As crucially, Blockchain would have the potential to increase transparency and accountability in the channeling and spending of EU funds in third countries, particularly under the Partnership Framework and other recent schemes to prevent irregular migration to Europe.

A case in point is the administration of EU aid in response to the refugee emergency in Greece where, reportedly, there continues to be insufficient oversight of the full range of commitments and outcomes of large EU-funded investments, particularly in the housing sector. Another example is the set of recent programme interventions in Libya, where a growing number of incidents of human rights abuses and financial mismanagement are being brought to light….(More)”.

Selected Readings on CrowdLaw

By Beth Simone Noveck and Gabriella Capone

The Living Library’s Selected Readings series seeks to build a knowledge base on innovative approaches for improving the effectiveness and legitimacy of governance. This curated and annotated collection of recommended works on the topic of CrowdLaw was published in 2018, and most recently updated on February 13, 2019.


The public is beginning to demand — and governments are beginning to provide — new opportunities for the engagement of citizens on an ongoing basis as collaborators in public problem-solving rather than merely as voters. Nowhere is the explosion in citizen participation accelerating more than in the context of lawmaking, where legislators and regulators are turning to new technology to solicit both public opinion and know-how to improve the legitimacy and effectiveness of the legislative process.

Such participatory lawmaking, known as crowdlaw (also, CrowdLaw), is a tech-enabled approach for the collaborative drafting of legislation, policies or constitutions between governments and citizens. CrowdLaw is an alternative to the traditional method of lawmaking, which is typically done by the political elite — politicians, bureaucrats, and staff — working in legislatures behind closed doors, with little input from the people affected. Instead, this new form of inclusive lawmaking opens the legislative function of government to a broader array of actors.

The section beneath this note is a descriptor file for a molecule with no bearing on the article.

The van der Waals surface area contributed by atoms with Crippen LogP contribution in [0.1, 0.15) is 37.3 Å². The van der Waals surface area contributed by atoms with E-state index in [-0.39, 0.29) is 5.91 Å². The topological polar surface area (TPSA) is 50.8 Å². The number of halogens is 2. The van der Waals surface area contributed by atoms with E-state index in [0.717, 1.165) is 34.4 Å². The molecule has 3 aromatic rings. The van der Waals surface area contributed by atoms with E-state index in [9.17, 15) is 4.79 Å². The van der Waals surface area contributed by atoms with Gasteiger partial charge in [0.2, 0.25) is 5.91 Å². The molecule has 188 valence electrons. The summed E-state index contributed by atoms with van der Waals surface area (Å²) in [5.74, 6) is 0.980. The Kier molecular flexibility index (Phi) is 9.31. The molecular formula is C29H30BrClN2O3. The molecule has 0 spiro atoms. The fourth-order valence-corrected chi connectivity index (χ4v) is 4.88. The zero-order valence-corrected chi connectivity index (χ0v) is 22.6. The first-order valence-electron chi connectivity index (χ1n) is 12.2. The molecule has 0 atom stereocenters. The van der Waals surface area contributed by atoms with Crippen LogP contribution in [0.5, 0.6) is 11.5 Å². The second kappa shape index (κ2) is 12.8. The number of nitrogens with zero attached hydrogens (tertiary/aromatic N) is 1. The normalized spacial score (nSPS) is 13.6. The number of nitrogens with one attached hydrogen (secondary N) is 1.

From Brazil to Iceland to Libya, there is an explosion in new collaborative lawmaking experiments. Despite the growing movement, the field of participatory lawmaking requires further research and experimentation. Given the traditionally deep distrust of groups expressed in the social psychology literature on groupthink, which condemns the presumed tendency of groups to drift to extreme positions, it is not self-evident that crowdlaw practices are better and should be institutionalized. Also, depending on its design, crowdlaw has the potential to accomplish different normative goals, which are often viewed as being at odds, including: improving democratic legitimacy by giving more people a voice in the process, or creating better quality legislation by introducing greater expertise. There is a need to study crowdlaw practices and assess their impact.

To complement our evolving theoretical and empirical research on and case studies of crowdlaw, we have compiled these selected readings on public engagement in lawmaking and policymaking. For reasons of space, we do not include readings on citizen engagement or crowdsourcing and open innovation generally (see GovLab’s Selected Readings on Crowdsourcing Opinions and Ideas) but focus, instead, on engagement in these specific institutional contexts.

We invite you to visit Crowd.Law for additional resources, as well as:

CrowdLaw Design Recommendations

CrowdLaw Twitter List

CrowLaw Unconferences:

Annotated Readings

Aitamurto, Tanja – Collective Intelligence in Law Reforms: When the Logic of the Crowds and the Logic of Policymaking Collide (Paper, 10 pages, 2016)

  • This paper explores the risks of crowdsourcing for policymaking and the challenges that arise as a result of a severe conflict between the logics of the crowds and the logics of policymaking. Furthermore, he highlights the differences between traditional policymaking, which is done by a small group of experts, and crowdsourced policymaking, which utilizes a large, anonymous crowd with mixed levels of expertise.